Part 5

Searching for Journal Articles on PubMed 1. Go back to the NCBI main page ( and click on “PubMed” from the top left. In the search box on the next page, type in “PTGS2 AND Homo sapiens”, then hit “Go”. On the top hit, click on the authors names. This will take you to the abstract of the paper. (Note: You can often get the full text of the article here as well, assuming you are using a computer with a Georgetown IP address – see if there is a box on the right with the journal name). Copy the authors’ names, the article title, the journal name, volume number and page number into your Word document. 2. How many articles did your search return?

Bioinformatics Project

Since the human genome was sequenced in 2001, the information has been mined to understand what makes a human unique compared to other organisms. For this project, which counts for 15% of your final grade, you and a partner will investigate a human gene and the protein it codes for using some of the tools you learned in lab earlier in the semester.

First, choose an enzyme you would like to investigate in more detail. Some possibilities: an enzyme we’ve discussed in class; one, which when mutated, causes an interesting disease; or one related to something you’re working on in your research project. You may not choose COX-1 or COX-2 from the Bioinformatics laboratory, however. The name of the enzyme you and your partner choose will be due on March 14, 2008. If there are two or more groups who choose the same enzyme, then we’ll have a discussion to see if we can find something related.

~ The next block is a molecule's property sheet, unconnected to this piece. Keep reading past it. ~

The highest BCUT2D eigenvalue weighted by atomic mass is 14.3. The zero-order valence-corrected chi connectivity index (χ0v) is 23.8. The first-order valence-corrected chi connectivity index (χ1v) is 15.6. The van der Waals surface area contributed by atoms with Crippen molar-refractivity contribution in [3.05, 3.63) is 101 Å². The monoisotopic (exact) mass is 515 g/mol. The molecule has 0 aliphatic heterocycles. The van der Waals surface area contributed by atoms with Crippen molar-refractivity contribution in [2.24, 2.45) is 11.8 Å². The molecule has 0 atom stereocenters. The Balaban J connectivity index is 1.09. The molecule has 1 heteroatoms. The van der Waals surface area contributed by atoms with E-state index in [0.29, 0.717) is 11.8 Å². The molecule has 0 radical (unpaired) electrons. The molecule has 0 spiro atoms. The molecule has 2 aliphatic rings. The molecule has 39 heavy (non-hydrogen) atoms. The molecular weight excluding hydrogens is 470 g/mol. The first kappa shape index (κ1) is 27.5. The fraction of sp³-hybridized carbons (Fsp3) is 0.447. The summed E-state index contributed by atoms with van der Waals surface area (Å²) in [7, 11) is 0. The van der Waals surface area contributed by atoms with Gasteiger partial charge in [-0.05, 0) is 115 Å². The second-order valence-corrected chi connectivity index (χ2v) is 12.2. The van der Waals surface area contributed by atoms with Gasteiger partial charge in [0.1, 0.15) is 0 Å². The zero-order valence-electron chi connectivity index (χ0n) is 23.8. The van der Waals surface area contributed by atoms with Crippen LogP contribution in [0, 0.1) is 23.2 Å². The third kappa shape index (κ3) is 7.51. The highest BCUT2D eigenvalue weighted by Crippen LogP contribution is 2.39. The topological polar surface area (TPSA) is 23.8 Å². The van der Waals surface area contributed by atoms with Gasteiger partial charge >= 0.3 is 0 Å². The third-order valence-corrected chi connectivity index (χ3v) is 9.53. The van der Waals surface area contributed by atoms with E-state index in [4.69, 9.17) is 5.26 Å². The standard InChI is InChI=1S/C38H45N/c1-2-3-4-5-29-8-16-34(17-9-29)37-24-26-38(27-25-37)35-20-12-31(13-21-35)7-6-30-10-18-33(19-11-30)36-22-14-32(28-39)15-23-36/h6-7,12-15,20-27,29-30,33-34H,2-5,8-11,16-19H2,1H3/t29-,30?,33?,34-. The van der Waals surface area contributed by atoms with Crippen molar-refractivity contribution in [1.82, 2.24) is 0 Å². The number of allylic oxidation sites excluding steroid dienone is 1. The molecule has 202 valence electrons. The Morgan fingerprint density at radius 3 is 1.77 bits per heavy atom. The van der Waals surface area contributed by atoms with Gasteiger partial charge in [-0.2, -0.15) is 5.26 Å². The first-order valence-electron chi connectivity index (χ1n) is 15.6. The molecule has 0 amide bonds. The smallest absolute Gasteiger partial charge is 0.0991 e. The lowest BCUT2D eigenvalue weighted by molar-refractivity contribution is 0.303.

General instructions:

All information gathered must be appropriately cited, either with the web address or with a standard reference to a journal article. You need to show me your data – this can best be accomplished by taking screen shots of your information to include in your report. For PCs there is a button titled “print screen”. This copies an image of the current screen, which you can then treat like any other image – i.e. paste into Word or PowerPoint then format how you wish. Your paper must be typed.

Items that must be included in your report at a minimum:

1. The name of the enzyme and the Enzyme Commission (EC) number. This number can be obtained by browsing the International Union of Biochemistry and Molecular Biology (IUBMB) Enzyme Nomenclature web site - or the BRENDA - site

2. The reaction your enzyme catalyzes. Places to look include BRENDA - and KEGG -, especially the Pathway link. I will be looking for structures here, not just names of substrate and product.

3. The protein sequence of your enzyme – if your enzyme has more than one subunit, choose the catalytic subunit to investigate further. The sequence can be obtained from a number of different sources, but perhaps the easiest will be to go to the National Center for Biotechnology Information (NCBI) – Remember you want the sequence for the human protein. Choose the “Protein” database to search, but be sure to put in the proper limits (i.e. “Homo sapiens” AND your enzyme name). Also remember that NCBI databases use Boolean search terms: “and” “or” and “not”.

4. You then need to BLAST your protein sequence against several other organism databases. Does your sequence have a homolog in yeast (Saccharomyces cerevisiae), wild mustard (Arabidopsis thaliana), nemotodes (Caenorhabditis elegans), fruit flies (Drosophila melanogaster), mouse (Mus musculus), or chimpanzees (Pan troglodytes)? Report the E-value of the best hit in each organism then retrieve and save each complete sequence (in FASTA format, no spaces) so you can then do a ClustalW alignment (part 5). You don’t have to confine yourself to these 6 organisms – feel free to explore further. To BLAST your sequence, go to, then choose each organism in turn. Remember you want to choose BLASTp here. Save each sequence and remember to use the Courier New font.